"Spread out on the south shore of Lake Erie, 'The Forest City' -- called the 'mistake by the lake' by the sort of people who talk like that -- is a pleasant surprise for visitors who actually make the trip," Reid writes. "Just the names of the neighborhoods, including Slavic Village, Little Italy, and Asiatown, are a tribute to the city’s melting-pot roots, which manifest in great fusion cuisine."

In the piece, Reid mentions Happy Dog, Beachland Ballroom, the Orchestra, Big Fun, MOCA, Melt and others.
 
Read the rest of the (back-handed) compliment here.


business traveler covers westin hotel and land studio's local art program

Business Traveler covers the Westin Cleveland Downtown innovative program to bring local art into the soon-to-open hotel. The hotel is partnering up with LAND studio, a local nonprofit, to select area artists.

"Artwork from established and emerging Cleveland artists will adorn the hotel’s 484 guestrooms, lobby and public spaces. The program’s main event will be a signature large scale artwork from local artist Sarah Kabot in the lobby. The piece is slated for a February 2014 installation."

LANDStudio is working with Sage Hospitality, which owns the Westin Cleveland Downtown.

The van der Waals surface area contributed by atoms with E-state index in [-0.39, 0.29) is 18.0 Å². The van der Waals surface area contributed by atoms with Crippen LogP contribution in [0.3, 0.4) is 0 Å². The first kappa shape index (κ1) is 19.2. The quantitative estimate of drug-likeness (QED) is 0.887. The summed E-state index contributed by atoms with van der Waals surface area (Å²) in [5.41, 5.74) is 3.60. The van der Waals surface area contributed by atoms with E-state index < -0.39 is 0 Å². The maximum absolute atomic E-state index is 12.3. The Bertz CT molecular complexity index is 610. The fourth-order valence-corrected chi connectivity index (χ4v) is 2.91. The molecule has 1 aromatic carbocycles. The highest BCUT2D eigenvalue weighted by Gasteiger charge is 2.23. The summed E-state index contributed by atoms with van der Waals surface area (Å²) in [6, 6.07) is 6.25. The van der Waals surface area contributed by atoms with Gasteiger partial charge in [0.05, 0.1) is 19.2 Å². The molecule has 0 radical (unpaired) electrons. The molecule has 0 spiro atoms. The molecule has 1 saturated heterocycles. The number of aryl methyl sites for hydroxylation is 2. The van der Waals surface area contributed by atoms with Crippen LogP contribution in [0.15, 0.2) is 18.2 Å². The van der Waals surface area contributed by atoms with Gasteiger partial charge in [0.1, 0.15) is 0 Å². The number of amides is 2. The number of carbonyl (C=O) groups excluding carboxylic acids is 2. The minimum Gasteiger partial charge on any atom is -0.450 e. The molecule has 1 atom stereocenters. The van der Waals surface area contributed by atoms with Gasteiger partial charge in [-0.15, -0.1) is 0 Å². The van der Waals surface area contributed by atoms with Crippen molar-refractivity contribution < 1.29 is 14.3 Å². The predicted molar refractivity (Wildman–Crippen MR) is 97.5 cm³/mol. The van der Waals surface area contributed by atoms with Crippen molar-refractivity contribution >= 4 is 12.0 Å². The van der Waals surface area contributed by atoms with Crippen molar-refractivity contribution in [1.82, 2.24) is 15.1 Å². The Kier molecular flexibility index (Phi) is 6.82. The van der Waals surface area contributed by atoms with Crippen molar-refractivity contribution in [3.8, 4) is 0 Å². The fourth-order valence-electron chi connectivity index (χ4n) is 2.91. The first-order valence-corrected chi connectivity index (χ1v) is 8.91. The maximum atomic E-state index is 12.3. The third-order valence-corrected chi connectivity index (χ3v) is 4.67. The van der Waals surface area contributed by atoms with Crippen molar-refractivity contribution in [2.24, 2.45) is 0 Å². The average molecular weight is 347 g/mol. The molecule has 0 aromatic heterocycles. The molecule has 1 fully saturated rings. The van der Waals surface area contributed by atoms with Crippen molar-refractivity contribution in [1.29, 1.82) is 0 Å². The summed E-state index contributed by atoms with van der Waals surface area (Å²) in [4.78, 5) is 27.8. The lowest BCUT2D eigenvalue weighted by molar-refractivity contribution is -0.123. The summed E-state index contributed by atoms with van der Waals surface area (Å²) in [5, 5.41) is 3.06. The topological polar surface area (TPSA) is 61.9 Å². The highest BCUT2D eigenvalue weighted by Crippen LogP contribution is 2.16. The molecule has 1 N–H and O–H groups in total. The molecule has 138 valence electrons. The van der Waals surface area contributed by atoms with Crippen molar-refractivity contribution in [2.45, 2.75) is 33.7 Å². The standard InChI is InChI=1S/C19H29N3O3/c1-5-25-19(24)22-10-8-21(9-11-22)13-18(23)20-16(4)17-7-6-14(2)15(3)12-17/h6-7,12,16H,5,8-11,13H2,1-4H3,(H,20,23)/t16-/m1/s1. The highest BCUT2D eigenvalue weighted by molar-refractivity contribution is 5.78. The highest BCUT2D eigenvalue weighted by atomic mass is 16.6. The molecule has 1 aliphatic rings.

Read the rest here.

symon empire expanding into metro detroit

In a Detroit Free Press story titled “Michael Symon’s B Spot Burgers coming to Rochester Hills in December,” restaurant critic Sylvia Rector writes of celebrity chef and Cleveland native Michael Symon’s decision to expand his culinary presence in the Detroit metropolitan area, where he already owns a restaurant, Roast, in the Detroit Westin Book Cadillac hotel.
 
“We are off and running, and we are very excited to be there,” Doug Petkovic, co-owner of the company with Michael and Liz Symon, was quoted as saying.
 
The company signed a lease in August and has been touring some of developer Dan Gilbert’s downtown Detroit buildings.
 
“We are a down and dirty burger joint,” Petkovic added. “Our concept is meat on meat. We do some interesting combinations. We’ll take our beef and top it with bologna or pastrami, or corned beef at times. We do some with pulled pork.”
 
Check out the full story here.